Still, the bonus track If You Leave was a new to me and I liked it. Another highlight for me was Waldorf Worldwide, although after 15 years, I’m still not sure what that song is about. Change was a lowlight. Everything else was good although not super noteworthy. This is one of those things I’ll probably never turn off and always keep around, but probably only listen to mixed in with other (probably similar) things. And crank the hits when they come around. 3.06/5

From my friends:

“This was a good album. I enjoyed it overall. It avoided the pitfall most Punk/Ska albums fall into, where the songs and sounds start to sound repetitive.

I give them huge props for writing what they knew, and making it very personal overall in their lyrics, but I think they went too far often, where the songs became just too unique to their experiences personally and not very universal overall.

For a first “out of the gate” album it was very good. I might listen to more.” 3/5 – Tim

Blåmann Blåmann – Blåmann Blåmann (2001)

And now for something completely different.

In the past, we’ve had our share of folk music, but it’s been American folk music. We’ve had some non-English-speaking bands in the past as well, and while I’m sure their music has been influenced by their own “local” folk traditions, no examples come to mind. We really haven’t branched out. Which is fine. The point of this game is to share music we like.

So this week I’m sharing a modern group that plays Norwegian folk music, fronted by a man named Odd Nordstoga. Not that you’d know, but Nordstoga and the others (Lars Underdal, Silje Hegg and Asgaut Bakken) are all noted solo musicians from Vinje, Telemark. They don’t tune their instruments the way we would. They don’t choose their melodic lines or harmonies the way we would. They don’t use the same timing or meters we would. It comes across as almost a little proggy.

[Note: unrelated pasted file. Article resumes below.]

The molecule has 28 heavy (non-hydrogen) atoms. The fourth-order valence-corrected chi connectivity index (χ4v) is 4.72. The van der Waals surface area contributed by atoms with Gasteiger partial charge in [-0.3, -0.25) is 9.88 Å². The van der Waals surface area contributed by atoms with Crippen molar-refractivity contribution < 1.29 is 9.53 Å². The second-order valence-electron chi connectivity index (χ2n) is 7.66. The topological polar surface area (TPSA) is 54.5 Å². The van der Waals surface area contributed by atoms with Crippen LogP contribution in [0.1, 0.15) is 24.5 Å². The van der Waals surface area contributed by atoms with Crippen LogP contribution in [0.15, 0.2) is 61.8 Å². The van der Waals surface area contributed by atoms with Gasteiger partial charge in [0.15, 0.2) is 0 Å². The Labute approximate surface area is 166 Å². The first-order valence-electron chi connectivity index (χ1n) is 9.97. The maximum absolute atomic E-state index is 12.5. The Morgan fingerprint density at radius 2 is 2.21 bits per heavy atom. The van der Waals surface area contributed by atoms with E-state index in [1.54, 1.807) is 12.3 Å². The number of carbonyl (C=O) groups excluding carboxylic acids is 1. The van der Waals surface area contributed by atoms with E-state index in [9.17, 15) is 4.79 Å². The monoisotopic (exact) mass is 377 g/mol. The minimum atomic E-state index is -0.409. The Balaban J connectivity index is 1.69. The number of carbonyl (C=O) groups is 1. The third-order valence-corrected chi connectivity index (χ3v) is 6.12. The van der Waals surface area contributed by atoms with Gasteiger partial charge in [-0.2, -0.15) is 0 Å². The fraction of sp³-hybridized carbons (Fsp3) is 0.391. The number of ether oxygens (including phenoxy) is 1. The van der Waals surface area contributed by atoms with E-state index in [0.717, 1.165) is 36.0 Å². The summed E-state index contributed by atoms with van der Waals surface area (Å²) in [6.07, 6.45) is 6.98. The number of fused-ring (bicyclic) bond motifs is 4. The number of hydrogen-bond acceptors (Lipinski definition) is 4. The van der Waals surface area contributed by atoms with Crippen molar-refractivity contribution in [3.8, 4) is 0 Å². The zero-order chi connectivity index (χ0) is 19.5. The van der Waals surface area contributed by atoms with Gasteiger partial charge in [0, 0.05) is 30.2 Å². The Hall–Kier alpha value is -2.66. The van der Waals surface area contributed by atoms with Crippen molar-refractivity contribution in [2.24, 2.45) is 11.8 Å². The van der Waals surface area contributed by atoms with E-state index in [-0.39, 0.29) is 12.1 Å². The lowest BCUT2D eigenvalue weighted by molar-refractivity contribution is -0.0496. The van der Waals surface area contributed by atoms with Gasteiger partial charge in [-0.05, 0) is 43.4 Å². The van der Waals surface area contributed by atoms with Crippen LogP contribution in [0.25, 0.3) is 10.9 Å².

My favorite tune is Storebror og Lillebror – a melancholy story of two brothers. Tippe Tippe Tuve and Skuldalsburi are pretty good too.

Here’s what my friends had to say:

“I enjoyed this more than most american folk music to be honest. I was expecting more exotic elements I guess, but the keys and meters and everything seemed quite digestible to me. Perhaps I’ve overdosed on prog and jazz. Anyhow this, while not being my new favorite thing, was a very enjoyable, welcome break from the norm. I’ll welcome more world music in the future.” 3.8/5 – Spencer

“This one didn’t click with me. I liked the music overall, and the vocals really blended well with the instruments. I felt like this was really more of a “western influenced” album than native…if that makes sense? But I will say as the album went on I liked it less. And the flute was just plain annoying.” 2/5 – Tim

Use the comments section down below to let me know what you thought about Queen, Good Charlotte or Blåmann Blåmann.

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3 thoughts on “I’ve Fallen in Love for the First Time and This Time I Know it’s for Real

  1. Pingback: Too Much Hurry Ruins the Body | An American Audio-logue

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  3. Pingback: Don’t Let Them Applaude | An American Audio-logue